Jack Morris was blunt.
“I guess, if you can’t learn from your mistakes, there’s no use going on,” Morris said. “Hopefully, I have learned a few things and will continue to learn a few things.”
No, Morris didn’t speak these words Friday night, when he returned to the Tigers’ television booth on Bally Sports Detroit after a nearly one-month suspension for inappropriate ethnic "humor."
Instead, Morris said this more than 37 years ago when I interviewed him for the Sunday Free Press' magazine (right). At the time, he spoke of his youthful temper as a strong-willed pitching star for the Tigers, on his way to World Series heroics and the Baseball Hall of Fame.
But Morris’s historic self-reflection from 1984 harmonized with Friday’s lengthy apology for a mock Japanese accent Aug. 17 when discussing how to pitch to Los Angeles Angels sensation Shohei Ohtani. Instead of saying “very, very careful” that night, Morris pronounced it “berri, berri care-fuw.”
Speaking to the camera Friday night, Morris said: “I appreciate the opportunity to work with a bias-training group. My words are important. I’d like to read my statement.”
Then the legendary pitcher nervously read a text while standing alongside play-by-play announcer Matt Shepard.
“I again would like to sincerely apologize for my insensitive comments that I made my last broadcast,” Morris said. “I am very sorry that my comment offended so many, and especially the Asian community. ... I never intended it to be hurtful or offensive to anyone. ... We all can and should be more sensitive and thoughtful . . . I love the diversity in baseball. It brings so many countries and cultures together in an inclusive way. ... I am thrilled to be back at the ballpark.”
Too Many Voices
Morris and Shepard then reported a 10-4 Tigers victory over the Tampa Bay Rays, one of the best teams. As is the case with many Tigers’ games this season, it was entertaining and interesting.
But one of the pivotal moments showed that Bally’s Tigers’ productions suffer from more than Morris' flippant "humor."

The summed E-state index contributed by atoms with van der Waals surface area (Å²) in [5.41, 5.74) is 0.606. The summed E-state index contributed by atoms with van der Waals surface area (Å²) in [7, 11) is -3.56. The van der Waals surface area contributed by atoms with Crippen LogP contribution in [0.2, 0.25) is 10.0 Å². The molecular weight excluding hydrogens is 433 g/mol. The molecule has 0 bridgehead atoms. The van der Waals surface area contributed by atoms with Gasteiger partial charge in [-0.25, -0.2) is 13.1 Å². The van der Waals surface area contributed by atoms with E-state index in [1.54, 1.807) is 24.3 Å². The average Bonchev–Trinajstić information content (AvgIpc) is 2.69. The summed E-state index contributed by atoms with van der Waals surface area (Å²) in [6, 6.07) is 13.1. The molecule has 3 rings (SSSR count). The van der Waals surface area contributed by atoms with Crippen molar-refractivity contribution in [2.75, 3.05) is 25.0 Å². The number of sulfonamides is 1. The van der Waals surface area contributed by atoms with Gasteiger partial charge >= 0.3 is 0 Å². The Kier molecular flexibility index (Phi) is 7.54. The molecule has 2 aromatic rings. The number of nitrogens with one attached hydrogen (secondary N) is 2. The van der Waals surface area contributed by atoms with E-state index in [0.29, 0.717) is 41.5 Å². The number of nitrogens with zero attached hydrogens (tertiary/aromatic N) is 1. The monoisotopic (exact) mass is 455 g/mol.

With two outs in the top of the seventh inning -- with the Tigers leading, 3-1, and two men out and nobody on base -- Nelson Cruz of Tampa Bay hit a fly ball between center fielder Derek Hill and left fielder Akil Baddoo. Either could have caught it, but both backed off and the ball fell for a hit.
This created a rally as pitcher Jose Cisnero then walked two batters to set up a bases-loaded double by Ji-man Choi to give Tampa a 4-3 lead.
Thankfully, Morris offered no funny pronunciations regarding Choi. But he made a good point about the outfielders before failing to follow up with relevant background.
“Two guys that still haven’t gotten completely comfortable with each other,” Morris said. “Both of them have the ability to close the gap and get that ball. And I think both kind of looked at each other and hesitated.”
What Morris failed to note was that these same outfielders landed on the injured list last month after a frightening collision on a similar play in Baltimore. Badoo suffered a concussion and Hill bruised his ribcage.
Perhaps Morris wasn’t working that night. Rotating voices include Morris, Dan Petry, Kirk Gibson and Craig Monroe, taking turns alongside Shepard while a whole bunch of other guys chip in while sitting at desks and wandering the grandstands.
But if Morris didn’t remember the outfield crash, Shepard should have. And if Shepard didn’t remember it, a director or producer should have remembered and whispered it into their headsets.
That technical crew should have retrieved the video of that horrific crash and shown it to explain why these two speedy outfielders were so tentative Friday.
Other unforced errors litter Bally telecasts that have nothing to do with ethnic slurs. The Bally screen often fails to show a batter’s name or statistics until deep in his at-bat. Sometimes, the at-bat ends before they get to it.
And when home runs are hit, especially in road games, the main camera sometimes follows the ball into the sky, with the crowd as background. This mistake gives the viewer no context clues as to the flight of the ball -- a fundamental error.
Most viewers know the way to frame a deep fly ball is to keep the outfielder in the bottom of the shot as he nears the outfield fence. That way the viewer can judge the likelihood of a home run, probably better than Shepard, who sometimes misses his guesses.
But if the screen shows just the ball in the sky, the camera fails to provide what the viewer needs to see.
Thankfully, the operator at Comerica Park Friday framed the scene perfectly when Detroit’s Jonathan Schoop hit a grand slam in the bottom of the seventh to clinch the victory.
Bally didn’t say Friday night whether Morris will return next season. His transgression is but one of many venial sins in Bally’s sloppy productions. With the Tigers improving rapidly on the field, it’s time for their TV telecasts to do the same.
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